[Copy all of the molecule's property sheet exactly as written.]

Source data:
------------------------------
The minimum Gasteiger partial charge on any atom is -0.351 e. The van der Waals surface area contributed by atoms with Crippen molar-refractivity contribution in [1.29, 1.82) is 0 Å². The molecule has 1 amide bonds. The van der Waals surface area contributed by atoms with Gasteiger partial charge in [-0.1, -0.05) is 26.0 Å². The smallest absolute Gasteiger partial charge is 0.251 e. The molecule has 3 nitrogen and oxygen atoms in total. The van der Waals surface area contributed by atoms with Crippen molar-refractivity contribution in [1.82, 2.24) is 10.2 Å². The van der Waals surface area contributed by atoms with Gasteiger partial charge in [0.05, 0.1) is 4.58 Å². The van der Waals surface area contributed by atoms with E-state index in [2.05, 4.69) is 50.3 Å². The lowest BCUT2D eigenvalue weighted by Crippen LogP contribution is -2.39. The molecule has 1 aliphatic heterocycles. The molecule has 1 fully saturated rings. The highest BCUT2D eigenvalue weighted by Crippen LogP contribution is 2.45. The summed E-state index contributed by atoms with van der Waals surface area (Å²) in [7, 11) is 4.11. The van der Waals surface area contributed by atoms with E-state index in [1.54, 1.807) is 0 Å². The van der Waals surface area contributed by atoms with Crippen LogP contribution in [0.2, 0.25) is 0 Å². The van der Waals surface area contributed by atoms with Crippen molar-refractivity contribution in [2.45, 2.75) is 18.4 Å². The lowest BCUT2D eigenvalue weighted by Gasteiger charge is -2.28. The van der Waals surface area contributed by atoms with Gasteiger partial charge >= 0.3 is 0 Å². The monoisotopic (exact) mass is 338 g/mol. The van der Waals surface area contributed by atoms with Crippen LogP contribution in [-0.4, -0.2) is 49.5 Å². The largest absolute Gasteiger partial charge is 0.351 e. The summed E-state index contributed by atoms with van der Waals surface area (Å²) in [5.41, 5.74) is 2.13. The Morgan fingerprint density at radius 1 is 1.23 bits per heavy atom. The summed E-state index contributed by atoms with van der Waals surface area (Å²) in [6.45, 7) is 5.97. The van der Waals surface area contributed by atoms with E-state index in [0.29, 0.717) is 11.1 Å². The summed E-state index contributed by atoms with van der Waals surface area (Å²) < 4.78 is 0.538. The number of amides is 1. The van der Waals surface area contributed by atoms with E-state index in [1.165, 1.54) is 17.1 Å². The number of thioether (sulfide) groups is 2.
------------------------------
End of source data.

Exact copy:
The minimum Gasteiger partial charge on any atom is -0.351 e. The van der Waals surface area contributed by atoms with Crippen molar-refractivity contribution in [1.29, 1.82) is 0 Å². The molecule has 1 amide bonds. The van der Waals surface area contributed by atoms with Gasteiger partial charge in [-0.1, -0.05) is 26.0 Å². The smallest absolute Gasteiger partial charge is 0.251 e. The molecule has 3 nitrogen and oxygen atoms in total. The van der Waals surface area contributed by atoms with Crippen molar-refractivity contribution in [1.82, 2.24) is 10.2 Å². The van der Waals surface area contributed by atoms with Gasteiger partial charge in [0.05, 0.1) is 4.58 Å². The van der Waals surface area contributed by atoms with E-state index in [2.05, 4.69) is 50.3 Å². The lowest BCUT2D eigenvalue weighted by Crippen LogP contribution is -2.39. The molecule has 1 aliphatic heterocycles. The molecule has 1 fully saturated rings. The highest BCUT2D eigenvalue weighted by Crippen LogP contribution is 2.45. The summed E-state index contributed by atoms with van der Waals surface area (Å²) in [7, 11) is 4.11. The van der Waals surface area contributed by atoms with E-state index in [1.54, 1.807) is 0 Å². The van der Waals surface area contributed by atoms with Crippen LogP contribution in [0.2, 0.25) is 0 Å². The van der Waals surface area contributed by atoms with Crippen molar-refractivity contribution in [2.45, 2.75) is 18.4 Å². The lowest BCUT2D eigenvalue weighted by Gasteiger charge is -2.28. The van der Waals surface area contributed by atoms with Gasteiger partial charge >= 0.3 is 0 Å². The monoisotopic (exact) mass is 338 g/mol. The van der Waals surface area contributed by atoms with Crippen LogP contribution in [-0.4, -0.2) is 49.5 Å². The largest absolute Gasteiger partial charge is 0.351 e. The summed E-state index contributed by atoms with van der Waals surface area (Å²) in [5.41, 5.74) is 2.13. The Morgan fingerprint density at radius 1 is 1.23 bits per heavy atom. The summed E-state index contributed by atoms with van der Waals surface area (Å²) in [6.45, 7) is 5.97. The van der Waals surface area contributed by atoms with E-state index in [0.29, 0.717) is 11.1 Å². The summed E-state index contributed by atoms with van der Waals surface area (Å²) < 4.78 is 0.538. The number of amides is 1. The van der Waals surface area contributed by atoms with E-state index in [1.165, 1.54) is 17.1 Å². The number of thioether (sulfide) groups is 2.